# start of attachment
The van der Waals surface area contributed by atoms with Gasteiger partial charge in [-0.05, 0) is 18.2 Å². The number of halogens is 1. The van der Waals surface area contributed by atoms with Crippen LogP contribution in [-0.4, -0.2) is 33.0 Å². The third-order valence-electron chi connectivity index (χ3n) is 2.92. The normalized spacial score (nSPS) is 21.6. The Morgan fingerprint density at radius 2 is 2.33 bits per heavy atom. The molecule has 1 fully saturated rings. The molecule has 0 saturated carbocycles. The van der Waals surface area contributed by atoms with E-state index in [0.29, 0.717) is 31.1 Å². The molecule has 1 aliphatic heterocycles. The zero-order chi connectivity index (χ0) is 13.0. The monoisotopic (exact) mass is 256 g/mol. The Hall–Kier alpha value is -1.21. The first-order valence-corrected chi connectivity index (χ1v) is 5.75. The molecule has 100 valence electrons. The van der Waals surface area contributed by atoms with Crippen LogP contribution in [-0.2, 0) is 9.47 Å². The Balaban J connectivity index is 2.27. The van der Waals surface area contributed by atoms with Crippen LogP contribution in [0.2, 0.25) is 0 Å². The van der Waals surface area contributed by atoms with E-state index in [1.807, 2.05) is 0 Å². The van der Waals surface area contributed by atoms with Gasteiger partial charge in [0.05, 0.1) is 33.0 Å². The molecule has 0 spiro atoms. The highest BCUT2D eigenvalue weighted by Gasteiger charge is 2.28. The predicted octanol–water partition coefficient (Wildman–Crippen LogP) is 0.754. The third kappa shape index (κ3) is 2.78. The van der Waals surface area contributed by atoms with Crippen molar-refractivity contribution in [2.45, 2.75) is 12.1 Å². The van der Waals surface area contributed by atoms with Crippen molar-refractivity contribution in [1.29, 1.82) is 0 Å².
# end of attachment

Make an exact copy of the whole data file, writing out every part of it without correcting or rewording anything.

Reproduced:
The van der Waals surface area contributed by atoms with Gasteiger partial charge in [-0.05, 0) is 18.2 Å². The number of halogens is 1. The van der Waals surface area contributed by atoms with Crippen LogP contribution in [-0.4, -0.2) is 33.0 Å². The third-order valence-electron chi connectivity index (χ3n) is 2.92. The normalized spacial score (nSPS) is 21.6. The Morgan fingerprint density at radius 2 is 2.33 bits per heavy atom. The molecule has 1 fully saturated rings. The molecule has 0 saturated carbocycles. The van der Waals surface area contributed by atoms with E-state index in [0.29, 0.717) is 31.1 Å². The molecule has 1 aliphatic heterocycles. The zero-order chi connectivity index (χ0) is 13.0. The monoisotopic (exact) mass is 256 g/mol. The Hall–Kier alpha value is -1.21. The first-order valence-corrected chi connectivity index (χ1v) is 5.75. The molecule has 100 valence electrons. The van der Waals surface area contributed by atoms with Crippen LogP contribution in [-0.2, 0) is 9.47 Å². The Balaban J connectivity index is 2.27. The van der Waals surface area contributed by atoms with Crippen LogP contribution in [0.2, 0.25) is 0 Å². The van der Waals surface area contributed by atoms with E-state index in [1.807, 2.05) is 0 Å². The van der Waals surface area contributed by atoms with Gasteiger partial charge in [0.05, 0.1) is 33.0 Å². The molecule has 0 spiro atoms. The highest BCUT2D eigenvalue weighted by Gasteiger charge is 2.28. The predicted octanol–water partition coefficient (Wildman–Crippen LogP) is 0.754. The third kappa shape index (κ3) is 2.78. The van der Waals surface area contributed by atoms with Crippen molar-refractivity contribution in [2.45, 2.75) is 12.1 Å². The van der Waals surface area contributed by atoms with Crippen molar-refractivity contribution in [1.29, 1.82) is 0 Å².